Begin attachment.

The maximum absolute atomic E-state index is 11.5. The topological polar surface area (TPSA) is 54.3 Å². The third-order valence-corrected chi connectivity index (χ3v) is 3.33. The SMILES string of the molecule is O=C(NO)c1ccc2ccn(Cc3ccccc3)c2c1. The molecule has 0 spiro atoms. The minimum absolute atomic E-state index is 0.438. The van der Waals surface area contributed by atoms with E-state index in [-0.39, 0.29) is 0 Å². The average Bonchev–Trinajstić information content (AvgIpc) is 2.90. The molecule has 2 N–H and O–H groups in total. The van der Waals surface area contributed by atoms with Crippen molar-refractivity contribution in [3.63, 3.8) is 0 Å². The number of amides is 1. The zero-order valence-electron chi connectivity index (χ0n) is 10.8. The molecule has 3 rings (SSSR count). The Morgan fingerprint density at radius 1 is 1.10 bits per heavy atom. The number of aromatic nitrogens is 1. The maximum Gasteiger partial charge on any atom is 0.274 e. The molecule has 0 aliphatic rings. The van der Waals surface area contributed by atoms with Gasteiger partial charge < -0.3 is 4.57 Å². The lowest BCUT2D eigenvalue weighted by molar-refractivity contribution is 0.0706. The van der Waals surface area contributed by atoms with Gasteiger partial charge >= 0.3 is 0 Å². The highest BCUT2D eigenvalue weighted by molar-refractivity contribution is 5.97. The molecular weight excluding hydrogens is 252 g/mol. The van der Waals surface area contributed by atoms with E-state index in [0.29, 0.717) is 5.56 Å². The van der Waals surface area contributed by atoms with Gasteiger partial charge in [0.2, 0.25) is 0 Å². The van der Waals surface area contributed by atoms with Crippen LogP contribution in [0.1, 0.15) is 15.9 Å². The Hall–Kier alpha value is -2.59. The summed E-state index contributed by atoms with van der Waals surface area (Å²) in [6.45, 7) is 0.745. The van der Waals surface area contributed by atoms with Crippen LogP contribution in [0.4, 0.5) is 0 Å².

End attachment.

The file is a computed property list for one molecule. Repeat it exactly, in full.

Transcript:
The maximum absolute atomic E-state index is 11.5. The topological polar surface area (TPSA) is 54.3 Å². The third-order valence-corrected chi connectivity index (χ3v) is 3.33. The SMILES string of the molecule is O=C(NO)c1ccc2ccn(Cc3ccccc3)c2c1. The molecule has 0 spiro atoms. The minimum absolute atomic E-state index is 0.438. The van der Waals surface area contributed by atoms with E-state index in [-0.39, 0.29) is 0 Å². The average Bonchev–Trinajstić information content (AvgIpc) is 2.90. The molecule has 2 N–H and O–H groups in total. The van der Waals surface area contributed by atoms with Crippen molar-refractivity contribution in [3.63, 3.8) is 0 Å². The number of amides is 1. The zero-order valence-electron chi connectivity index (χ0n) is 10.8. The molecule has 3 rings (SSSR count). The Morgan fingerprint density at radius 1 is 1.10 bits per heavy atom. The number of aromatic nitrogens is 1. The maximum Gasteiger partial charge on any atom is 0.274 e. The molecule has 0 aliphatic rings. The van der Waals surface area contributed by atoms with Gasteiger partial charge < -0.3 is 4.57 Å². The lowest BCUT2D eigenvalue weighted by molar-refractivity contribution is 0.0706. The van der Waals surface area contributed by atoms with Gasteiger partial charge >= 0.3 is 0 Å². The highest BCUT2D eigenvalue weighted by molar-refractivity contribution is 5.97. The molecular weight excluding hydrogens is 252 g/mol. The van der Waals surface area contributed by atoms with E-state index in [0.29, 0.717) is 5.56 Å². The van der Waals surface area contributed by atoms with Gasteiger partial charge in [0.2, 0.25) is 0 Å². The van der Waals surface area contributed by atoms with Crippen LogP contribution in [0.1, 0.15) is 15.9 Å². The Hall–Kier alpha value is -2.59. The summed E-state index contributed by atoms with van der Waals surface area (Å²) in [6.45, 7) is 0.745. The van der Waals surface area contributed by atoms with Crippen LogP contribution in [0.4, 0.5) is 0 Å².